Traceability, Made in Italy, flour and leavened products: cooking is happiness

Fiera Milano, Rho

Next Gen

Traceability, Made in Italy, flour and leavened products: cooking is happiness

In selecting a product, the consumer is attentive to traceability, favour the Made in Italy and sometimes opt for organic, but not always. Meat or fish? Everything in moderation.

Azzurra Rossi

Born and raised in Puglia, after completing her studies in advertising graphics Azzurra moved to Milan and graduated from the Brera Academy of Fine Arts.

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1. What does food represent to you?


For me food is all about sharing, comfort and happiness. “As long as it’s a kitchen, a place where you can prepare food, I’m happy”, this sums it up for me really.



2. What products do you eat most?


One of the products I use most is flour, as I love both sweet and savoury leavened products and have been making handmade pasta for some years. I eat a lot of vegetables and legumes, a connection with the earth prevailing in my recipes.



3. What values do you consider when selecting a product?


In selecting a product, I pay attention to traceability, favour the Made in Italy and sometimes choose organic, but not always. Generally speaking, I try to fill my trolley with healthy products and prefer fish over meat but eat both in moderation.



4. What key trends do you think we’re going to see in the food sector?


In the future, I imagine firms will try to adapt their products to the needs and lifestyles of consumers. All those suffering from food intolerances for example will find a wider selection of specific products. Products for all occasions and the utmost attention when it comes to supplying details of a food’s source, traceability and region.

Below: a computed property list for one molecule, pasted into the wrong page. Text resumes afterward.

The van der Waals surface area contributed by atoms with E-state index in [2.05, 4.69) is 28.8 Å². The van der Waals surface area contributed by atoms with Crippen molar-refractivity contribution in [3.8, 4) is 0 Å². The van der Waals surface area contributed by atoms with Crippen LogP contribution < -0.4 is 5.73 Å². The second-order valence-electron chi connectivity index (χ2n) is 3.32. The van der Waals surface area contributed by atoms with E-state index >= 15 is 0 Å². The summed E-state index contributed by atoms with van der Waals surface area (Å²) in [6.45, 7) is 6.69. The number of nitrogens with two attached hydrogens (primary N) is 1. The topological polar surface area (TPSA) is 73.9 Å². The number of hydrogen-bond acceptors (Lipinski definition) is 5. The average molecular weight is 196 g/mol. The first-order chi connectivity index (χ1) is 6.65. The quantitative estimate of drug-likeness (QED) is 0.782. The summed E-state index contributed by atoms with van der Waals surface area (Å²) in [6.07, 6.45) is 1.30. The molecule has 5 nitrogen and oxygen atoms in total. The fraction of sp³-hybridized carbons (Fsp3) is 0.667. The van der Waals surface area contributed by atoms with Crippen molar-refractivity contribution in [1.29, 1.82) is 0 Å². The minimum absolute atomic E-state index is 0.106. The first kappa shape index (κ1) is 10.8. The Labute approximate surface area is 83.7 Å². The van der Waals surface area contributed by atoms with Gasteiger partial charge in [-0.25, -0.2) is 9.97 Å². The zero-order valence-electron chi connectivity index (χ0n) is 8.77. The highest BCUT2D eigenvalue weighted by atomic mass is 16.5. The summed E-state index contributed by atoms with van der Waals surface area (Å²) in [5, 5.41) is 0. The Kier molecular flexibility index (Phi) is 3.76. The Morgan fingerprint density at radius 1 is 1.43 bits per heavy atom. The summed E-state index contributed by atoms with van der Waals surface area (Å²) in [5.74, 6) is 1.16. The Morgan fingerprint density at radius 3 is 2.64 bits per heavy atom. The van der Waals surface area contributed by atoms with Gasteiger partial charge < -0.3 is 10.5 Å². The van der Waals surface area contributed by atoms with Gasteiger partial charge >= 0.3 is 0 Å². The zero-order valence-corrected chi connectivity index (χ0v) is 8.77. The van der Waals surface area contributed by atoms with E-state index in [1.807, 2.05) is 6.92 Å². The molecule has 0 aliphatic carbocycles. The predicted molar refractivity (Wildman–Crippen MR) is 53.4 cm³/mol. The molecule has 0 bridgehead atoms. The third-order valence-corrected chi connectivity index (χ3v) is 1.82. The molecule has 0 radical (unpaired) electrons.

5. Name one innovative food that you think will be successful.


I think innovative foods that will be, or continue to be, successful in the future are those we’ve experimented with in recent years, animal protein substitutes for example. I’m not vegan, but I sometimes swap meat and fish for vegetable-based alternatives. I find that the flavour of these products has really improved and so they often find their way into my trolley. I eat them willingly.



6. Do you see differences in the food habits of youngsters and adults?


Food habits change with age, because our general habits and bodies also evolve with age. Our body undergoes a series of changes during each phase of life. And this is why young people’s eating habits differ from those of adults. It’s important to be aware so that we can adopt suitable eating habits as time goes on.



7. Breakfast, lunch, dinner and snack: try to imagine what these meals will look like in 10 years’ time and tell us about them.


Breakfast, lunch and dinner. We are used to thinking of breakfast as the most important meal of the day, but I think our frenetic lives might see us focus more attention on dinner. Sitting around the table is relaxing and I hope that in ten years we’ll be eating more fruit and vegetables, that there will be still that connection to tradition, and that we will be more aware of the close relationship between diet and well-being.



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